Stereoisomers of Cyclic Compounds
The ring with the most stable cycloalkane conformation is usually not planar. Most of the time, however, the ring skeleton shows a high conformational flexibility; that is, the energy barrier between the different stable or metastable conformations is low enough for them to be able to interconvert.
For instance, cyclohexane has an almost strainless and therefore considerably stable conformation, called chair conformation.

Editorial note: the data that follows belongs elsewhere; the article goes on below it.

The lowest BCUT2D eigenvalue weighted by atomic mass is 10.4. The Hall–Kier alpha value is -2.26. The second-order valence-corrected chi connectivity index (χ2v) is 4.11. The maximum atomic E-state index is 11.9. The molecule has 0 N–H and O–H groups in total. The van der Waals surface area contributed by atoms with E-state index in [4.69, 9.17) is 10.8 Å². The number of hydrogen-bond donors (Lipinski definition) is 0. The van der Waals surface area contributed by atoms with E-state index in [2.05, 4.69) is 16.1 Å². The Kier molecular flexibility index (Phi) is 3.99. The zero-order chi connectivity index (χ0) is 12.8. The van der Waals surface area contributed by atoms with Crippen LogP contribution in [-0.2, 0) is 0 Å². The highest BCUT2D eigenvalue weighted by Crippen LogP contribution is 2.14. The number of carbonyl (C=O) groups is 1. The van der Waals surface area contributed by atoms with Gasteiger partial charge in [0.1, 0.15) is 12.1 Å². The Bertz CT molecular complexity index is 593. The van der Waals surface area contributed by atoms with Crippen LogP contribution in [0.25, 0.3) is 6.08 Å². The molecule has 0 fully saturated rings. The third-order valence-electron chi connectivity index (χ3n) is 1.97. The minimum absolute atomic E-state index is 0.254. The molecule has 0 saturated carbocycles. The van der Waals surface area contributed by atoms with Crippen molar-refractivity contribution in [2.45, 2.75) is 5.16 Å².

In the chair conformation, common to cyclohexane and cyclohexane derivatives, two different types of C-substituent bonds exist (in cyclohexane all substiutents are H). The six bonds parallel to the C3 axis of the ring are called "axial" (Abb. 1) . On the other hand, the six bonds along the "equator" of the ring are called "equatorial" (Abb. 1) . Each equatorial bond is parallel to two ring bonds. (Put back bonds to the initial state). During the interconversion of the two chair conformations (called ring flip), a cyclohexane ring may assume various intermediate conformations, such as the metastable twist boat (or just twist) conformation, or the comparatively less stable boat conformation. As a result of the ring flip, the axial and equatorial positions are exchanged. Bonds (or substituents) that possess an axial position in one chair conformer, then have an equatorial position in the other and vice versa.